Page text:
|scientific name Erebia magdalena |
common name Magdalena Alpine
Boulder fields near vegetation, at or above treeline (Hilchie, 1990).
Adults fly from July to early August (Bird et al., 1995).
This medium sized (wingspan of 45-51 mm) alpine is distinct from other alpines in Alberta, because the wing surfaces are dark brown to black and lack any white markings. Although most specimens are uniform in colour, some populations develop a rust coloured patch.
The eggs are ovoid with rounded ridges on the sides and rounded bumps on the top and bottom. They are cream coloured with the micropile centered at the apex.
First instar larvae are cream to light green and have a few fine hairs; second instar larvae are green, with a brown head capsule; third to fifth instar larvae have dark brown head capsules, and the body is green with black markings.
Pupae are short and ovoid, they have olive green to brown-coloured heads and their abdomen is medium brown with green; the cremaster is blunt and rounded (Hilchie, 1990).
Larvae overwinter and it may take them more than a year to reach maturity (Bird et al., 1995). Pupation occurs on the ground (Bird et al., 1995). To find females, males patrol along ridges and over rockslides and actively pursue potential mates (Hilchie, 1990). Eggs are laid shortly after mating, near rockslides, on grasses and sedges, and on the side of rocks near rushes, where they are glued to the substrate (Hilchie, 1990).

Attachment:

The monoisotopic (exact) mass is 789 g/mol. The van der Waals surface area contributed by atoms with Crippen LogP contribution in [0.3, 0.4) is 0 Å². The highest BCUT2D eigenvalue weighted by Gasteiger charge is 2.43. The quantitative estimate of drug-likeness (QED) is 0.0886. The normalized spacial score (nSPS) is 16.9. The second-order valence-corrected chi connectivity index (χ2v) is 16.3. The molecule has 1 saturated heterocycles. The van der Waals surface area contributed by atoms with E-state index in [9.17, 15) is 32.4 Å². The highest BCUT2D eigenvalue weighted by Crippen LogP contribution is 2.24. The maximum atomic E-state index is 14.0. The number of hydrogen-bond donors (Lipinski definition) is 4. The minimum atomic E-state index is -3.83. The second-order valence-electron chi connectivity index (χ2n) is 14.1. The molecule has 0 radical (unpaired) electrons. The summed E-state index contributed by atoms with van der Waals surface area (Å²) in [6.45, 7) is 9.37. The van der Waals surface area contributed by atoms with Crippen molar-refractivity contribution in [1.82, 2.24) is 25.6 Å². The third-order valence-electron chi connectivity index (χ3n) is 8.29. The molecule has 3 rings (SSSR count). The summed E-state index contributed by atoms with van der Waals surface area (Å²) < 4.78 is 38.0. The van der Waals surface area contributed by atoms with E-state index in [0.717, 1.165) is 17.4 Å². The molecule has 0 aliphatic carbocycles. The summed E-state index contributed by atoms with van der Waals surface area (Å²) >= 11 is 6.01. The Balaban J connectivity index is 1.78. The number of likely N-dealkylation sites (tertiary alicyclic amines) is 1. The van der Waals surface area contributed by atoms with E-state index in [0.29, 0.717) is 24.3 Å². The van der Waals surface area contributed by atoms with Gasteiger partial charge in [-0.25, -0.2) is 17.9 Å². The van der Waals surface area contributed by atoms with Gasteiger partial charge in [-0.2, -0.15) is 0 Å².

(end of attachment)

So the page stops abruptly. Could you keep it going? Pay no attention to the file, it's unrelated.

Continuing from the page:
Very restricted range; provincial rank S1and status is "Secure" because habitat is protected.
Unknown for Alberta and elsewhere. Larvae have been reared on Kentucky Bluegrass (Poa pratensis), fescue (Festuca sp.), and Barley (Hordeum vulgare) in the lab (Hilchie, 1990). Larvae probably feed on grasses, sedges, and/or rushes (Hilchie, 1990). Adults feed on flower nectar (Opler et al., 1995).
In Canada, this species can be found in Alberta and the adjacent Rocky Mountains of British Columbia (Layberry et al., 1998). However, in Alberta, it has been collected from only two sites in the Willmore Wilderness Area. In the United States, it is found in the high mountains of Colorado, western Wyoming, and northeastern Utah (Opler et al., 1995).
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